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As you say, __index is supposed to be called for non-existent keys. ipairs
though, like a lot of the table library, does not respect __index even if the key is non-existent. An oversight imo, but I guess it must have some advantages (?)...

The main difference is that in letting __ipairs be overriden you can change the order from 1, 2, n to 3, 8, 5, 1 or whatever else tickles your fancy. That will break any existing code which assumes ipairs always starts from 1 and counts up (I've been guilty of making this assumption before), but again I guess it must
have some advantages =P.

- Alex

----- Original Message ----- From: "Ignacio Burgueño" <>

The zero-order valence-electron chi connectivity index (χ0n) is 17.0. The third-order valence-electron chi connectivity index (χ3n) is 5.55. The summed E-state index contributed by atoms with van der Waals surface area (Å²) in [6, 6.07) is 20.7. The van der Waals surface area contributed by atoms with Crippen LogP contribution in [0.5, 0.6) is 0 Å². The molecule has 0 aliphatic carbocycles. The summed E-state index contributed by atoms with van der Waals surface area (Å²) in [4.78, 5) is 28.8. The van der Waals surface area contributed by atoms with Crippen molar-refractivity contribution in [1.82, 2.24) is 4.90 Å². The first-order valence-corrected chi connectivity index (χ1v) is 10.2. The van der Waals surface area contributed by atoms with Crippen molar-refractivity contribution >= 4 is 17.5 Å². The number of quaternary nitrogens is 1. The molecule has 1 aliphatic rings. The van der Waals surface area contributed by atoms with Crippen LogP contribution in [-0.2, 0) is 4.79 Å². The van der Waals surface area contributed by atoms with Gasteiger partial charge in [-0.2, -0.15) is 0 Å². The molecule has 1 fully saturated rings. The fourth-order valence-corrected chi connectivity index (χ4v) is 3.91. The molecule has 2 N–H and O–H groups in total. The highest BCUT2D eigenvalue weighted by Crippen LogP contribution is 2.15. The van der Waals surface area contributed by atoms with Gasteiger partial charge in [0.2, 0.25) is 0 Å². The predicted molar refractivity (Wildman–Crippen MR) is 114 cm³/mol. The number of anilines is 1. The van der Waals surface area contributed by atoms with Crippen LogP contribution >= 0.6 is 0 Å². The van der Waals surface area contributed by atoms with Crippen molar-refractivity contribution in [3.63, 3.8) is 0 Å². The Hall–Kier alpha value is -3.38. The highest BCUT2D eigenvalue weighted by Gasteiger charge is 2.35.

To: "Lua list" <>
Sent: Thursday, February 21, 2008 11:05 PM
Subject: Re: upcoming changes in Lua 5.2 [was Re: Location of a package]

Jérôme Vuarand wrote:
First, I think that the above would be a very welcomed addition to Lua.
Second, in my opinion, __index and __ipairs (whatever the final semantics may be) are not comparable. __index is triggered on access to non-existent keys and __ipairs would be used to redefine the way an array-like table is iterated, right?

Also, using the same metamethod for both cases will make it hard to distinguish when you're indexing a table and when you're going to iterate it.

Ignacio Burgueño